DAMASCUS (Reuters)—Syrian President Bashar al-Assad received Saudi Foreign Minister Prince Faisal bin Farhan in Damascus on Tuesday, Syrian state media reported, in the most significant step yet towards ending Syria's decade-long regional isolation.
Bin Farhan landed earlier on Tuesday for the first visit of a top Saudi diplomat to Damascus since ties were ruptured following Assad's deadly crackdown on protesters in 2011 - violence that escalated into a decade-long civil war.
Syria's state news agency said bin Farhan met with Assad but did not immediately provide further details.
The Saudi foreign ministry said in an online statement that the visit showed the kingdom's desire to find a political solution to Syria's conflict that would preserve the country's "Arab identity, and return it to its Arab surroundings".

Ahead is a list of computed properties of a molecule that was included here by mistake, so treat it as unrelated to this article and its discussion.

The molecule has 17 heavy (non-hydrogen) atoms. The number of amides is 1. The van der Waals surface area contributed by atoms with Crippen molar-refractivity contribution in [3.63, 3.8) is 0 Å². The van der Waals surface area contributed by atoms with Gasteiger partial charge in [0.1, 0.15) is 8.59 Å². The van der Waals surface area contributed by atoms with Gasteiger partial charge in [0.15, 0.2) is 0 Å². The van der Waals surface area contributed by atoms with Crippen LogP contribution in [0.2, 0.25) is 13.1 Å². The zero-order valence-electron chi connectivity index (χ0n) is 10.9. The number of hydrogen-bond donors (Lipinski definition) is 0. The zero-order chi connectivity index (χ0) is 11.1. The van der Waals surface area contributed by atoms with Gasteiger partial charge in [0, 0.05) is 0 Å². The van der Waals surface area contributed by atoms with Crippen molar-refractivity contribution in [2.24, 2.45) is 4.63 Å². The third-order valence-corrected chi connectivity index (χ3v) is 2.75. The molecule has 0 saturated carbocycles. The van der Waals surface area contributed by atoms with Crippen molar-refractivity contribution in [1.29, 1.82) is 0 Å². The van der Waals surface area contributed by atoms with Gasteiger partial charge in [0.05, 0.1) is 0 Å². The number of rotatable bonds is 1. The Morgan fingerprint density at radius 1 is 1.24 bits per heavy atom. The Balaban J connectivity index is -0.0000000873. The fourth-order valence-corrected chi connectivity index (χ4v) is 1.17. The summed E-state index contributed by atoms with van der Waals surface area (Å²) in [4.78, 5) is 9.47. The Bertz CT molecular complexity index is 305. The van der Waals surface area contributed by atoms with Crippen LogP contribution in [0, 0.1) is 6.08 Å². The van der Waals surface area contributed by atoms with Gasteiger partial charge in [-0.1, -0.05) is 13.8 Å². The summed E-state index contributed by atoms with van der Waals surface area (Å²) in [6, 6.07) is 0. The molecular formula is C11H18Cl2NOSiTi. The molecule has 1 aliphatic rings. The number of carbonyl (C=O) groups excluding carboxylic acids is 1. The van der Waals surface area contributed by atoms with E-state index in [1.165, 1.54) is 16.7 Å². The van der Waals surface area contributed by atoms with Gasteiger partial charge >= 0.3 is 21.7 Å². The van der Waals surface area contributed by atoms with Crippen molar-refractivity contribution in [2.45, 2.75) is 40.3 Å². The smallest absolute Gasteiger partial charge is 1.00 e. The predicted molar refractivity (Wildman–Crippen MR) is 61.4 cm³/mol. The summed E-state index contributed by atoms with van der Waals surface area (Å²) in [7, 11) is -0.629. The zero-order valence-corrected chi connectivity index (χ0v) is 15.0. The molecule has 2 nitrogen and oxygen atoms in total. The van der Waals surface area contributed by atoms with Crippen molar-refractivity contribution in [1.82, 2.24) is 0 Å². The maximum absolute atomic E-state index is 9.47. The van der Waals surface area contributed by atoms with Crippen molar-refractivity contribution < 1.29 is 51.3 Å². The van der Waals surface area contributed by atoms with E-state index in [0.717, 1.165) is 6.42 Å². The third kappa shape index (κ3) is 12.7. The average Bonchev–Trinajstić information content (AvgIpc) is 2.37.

Following the security forces' crackdown on demonstrators in 2011, Syria's membership in the Arab League was suspended and several Gulf Arab states - including Saudi Arabia - began backing rebel groups fighting to oust Assad from power.
Assad, with the help of his main allies Iran and Russia, later regained control over much of Syria, and Saudi Arabia has said in recent months that isolating him was not working.
The two sides agreed to resume diplomatic ties, and Reuters reported this month that bin Farhan would travel to Damascus to invite Assad to the Arab League's next summit in Riyadh on May 19, two sources familiar with the plans said.
Saudi Arabia hosted Syrian Foreign Minister Faisal Mekdad last week and then held a meeting in Jeddah of foreign ministers of the Gulf Cooperation Council as well as Egypt, Jordan and Iraq to discuss Syria's possible return to the Arab fold.
(Reporting by Firas Makdesi; writing by Maya Gebeily; editing by Frank Jack Daniel, Nick Macfie and Mark Heinrich)